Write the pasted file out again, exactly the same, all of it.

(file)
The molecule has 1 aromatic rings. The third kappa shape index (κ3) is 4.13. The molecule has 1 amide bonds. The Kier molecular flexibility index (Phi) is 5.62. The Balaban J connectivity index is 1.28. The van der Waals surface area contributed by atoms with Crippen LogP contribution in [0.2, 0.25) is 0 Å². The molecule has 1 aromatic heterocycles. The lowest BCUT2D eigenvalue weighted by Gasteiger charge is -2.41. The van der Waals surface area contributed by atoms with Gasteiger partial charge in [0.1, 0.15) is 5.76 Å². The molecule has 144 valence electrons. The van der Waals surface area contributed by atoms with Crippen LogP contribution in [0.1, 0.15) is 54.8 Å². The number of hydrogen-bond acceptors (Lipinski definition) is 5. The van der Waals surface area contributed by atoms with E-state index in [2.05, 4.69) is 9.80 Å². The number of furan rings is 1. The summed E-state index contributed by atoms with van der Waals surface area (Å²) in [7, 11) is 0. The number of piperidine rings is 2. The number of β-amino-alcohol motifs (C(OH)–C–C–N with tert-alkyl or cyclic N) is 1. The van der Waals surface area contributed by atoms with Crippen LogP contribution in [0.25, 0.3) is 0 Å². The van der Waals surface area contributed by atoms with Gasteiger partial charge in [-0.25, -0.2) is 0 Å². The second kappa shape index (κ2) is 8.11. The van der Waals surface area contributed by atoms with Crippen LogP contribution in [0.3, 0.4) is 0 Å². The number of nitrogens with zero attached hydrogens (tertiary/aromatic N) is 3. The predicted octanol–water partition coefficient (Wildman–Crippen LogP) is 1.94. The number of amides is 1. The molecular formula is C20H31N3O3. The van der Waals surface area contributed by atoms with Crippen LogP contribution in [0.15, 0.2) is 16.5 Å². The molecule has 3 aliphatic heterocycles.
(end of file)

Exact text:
The molecule has 1 aromatic rings. The third kappa shape index (κ3) is 4.13. The molecule has 1 amide bonds. The Kier molecular flexibility index (Phi) is 5.62. The Balaban J connectivity index is 1.28. The van der Waals surface area contributed by atoms with Crippen LogP contribution in [0.2, 0.25) is 0 Å². The molecule has 1 aromatic heterocycles. The lowest BCUT2D eigenvalue weighted by Gasteiger charge is -2.41. The van der Waals surface area contributed by atoms with Gasteiger partial charge in [0.1, 0.15) is 5.76 Å². The molecule has 144 valence electrons. The van der Waals surface area contributed by atoms with Crippen LogP contribution in [0.1, 0.15) is 54.8 Å². The number of hydrogen-bond acceptors (Lipinski definition) is 5. The van der Waals surface area contributed by atoms with E-state index in [2.05, 4.69) is 9.80 Å². The number of furan rings is 1. The summed E-state index contributed by atoms with van der Waals surface area (Å²) in [7, 11) is 0. The number of piperidine rings is 2. The number of β-amino-alcohol motifs (C(OH)–C–C–N with tert-alkyl or cyclic N) is 1. The van der Waals surface area contributed by atoms with Crippen LogP contribution in [0.25, 0.3) is 0 Å². The van der Waals surface area contributed by atoms with Gasteiger partial charge in [-0.25, -0.2) is 0 Å². The second kappa shape index (κ2) is 8.11. The van der Waals surface area contributed by atoms with Crippen LogP contribution in [0.3, 0.4) is 0 Å². The number of nitrogens with zero attached hydrogens (tertiary/aromatic N) is 3. The predicted octanol–water partition coefficient (Wildman–Crippen LogP) is 1.94. The number of amides is 1. The molecular formula is C20H31N3O3. The van der Waals surface area contributed by atoms with Crippen LogP contribution in [0.15, 0.2) is 16.5 Å². The molecule has 3 aliphatic heterocycles.